The budget proposal sets aside between $1.8-to-$3.5 billion for additional projects. At the conclusion of House session Wednesday, Speaker Tim Moore (R-Cleveland) told members that a portion of the reserve funds would be for additional projects that would be negotiated with the Senate during conference. The House’s budget proposal will likely move through the chamber next week and be sent to the Senate. Senate lawmakers will then draft their own version of the state budget. Negotiations between the two chambers are expected to occur during the month of May, with passage of a budget expected in late May or early June.

Sports Wagering

Nearly one year after a bill to allow mobile sports betting in North Carolina was defeated in the House by one vote, HB 347: Sports Wagering, passed the House this week with a 64-45 vote. HB 347 would allow for North Carolina residents to gamble on college and professional sports on their mobile devices. Representative Jason Saine (R-Lincoln), one of the bill’s primary sponsors, said “The overwhelming majority of people view sports betting as a form of entertainment that consenting adults should have the right to do.” Many supporters view the bill as a great chance for North Carolina to increase its revenue through its proposed 14% tax rate, which is higher than the average of other states tax rates.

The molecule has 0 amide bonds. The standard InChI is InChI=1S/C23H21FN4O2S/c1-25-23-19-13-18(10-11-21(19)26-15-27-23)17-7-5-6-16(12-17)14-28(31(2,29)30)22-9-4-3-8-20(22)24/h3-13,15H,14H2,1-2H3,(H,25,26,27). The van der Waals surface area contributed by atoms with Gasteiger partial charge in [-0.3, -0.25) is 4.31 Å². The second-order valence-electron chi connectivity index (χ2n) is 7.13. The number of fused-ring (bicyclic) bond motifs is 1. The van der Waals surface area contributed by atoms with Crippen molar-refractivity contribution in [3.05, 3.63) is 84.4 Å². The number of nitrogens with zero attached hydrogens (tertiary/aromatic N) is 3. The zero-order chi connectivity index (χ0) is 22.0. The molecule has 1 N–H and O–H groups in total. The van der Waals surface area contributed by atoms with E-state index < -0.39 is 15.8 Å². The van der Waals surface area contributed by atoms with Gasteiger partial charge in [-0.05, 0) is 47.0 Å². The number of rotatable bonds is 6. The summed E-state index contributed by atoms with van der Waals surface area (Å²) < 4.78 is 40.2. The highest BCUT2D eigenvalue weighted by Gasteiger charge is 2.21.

Those who opposed the bill stated that this bill and the advertising that goes along with it will create more gambling addictions throughout the state. “The argument has been made that we’re missing out on revenue from folks who are already gambling. We don’t need to make more gamblers,” said Representative Tim Longest (D-Wake).

Seeking to either increase the revenue generated from sports wagering, restrict advertising, or prohibit certain sports from being betted on, House lawmakers proposed 17 total amendments on the House floor, all of which were defeated. The bill passed the full House Wednesday in a bipartisan vote of 64 to 45, with members of both parties voting in opposition and in favor. The bill now moves to the Senate which is expected to pass it. If enacted in its current form, the bill would become effective on January 8, 2024, which is also the scheduled date of the next College Football Playoff Championship.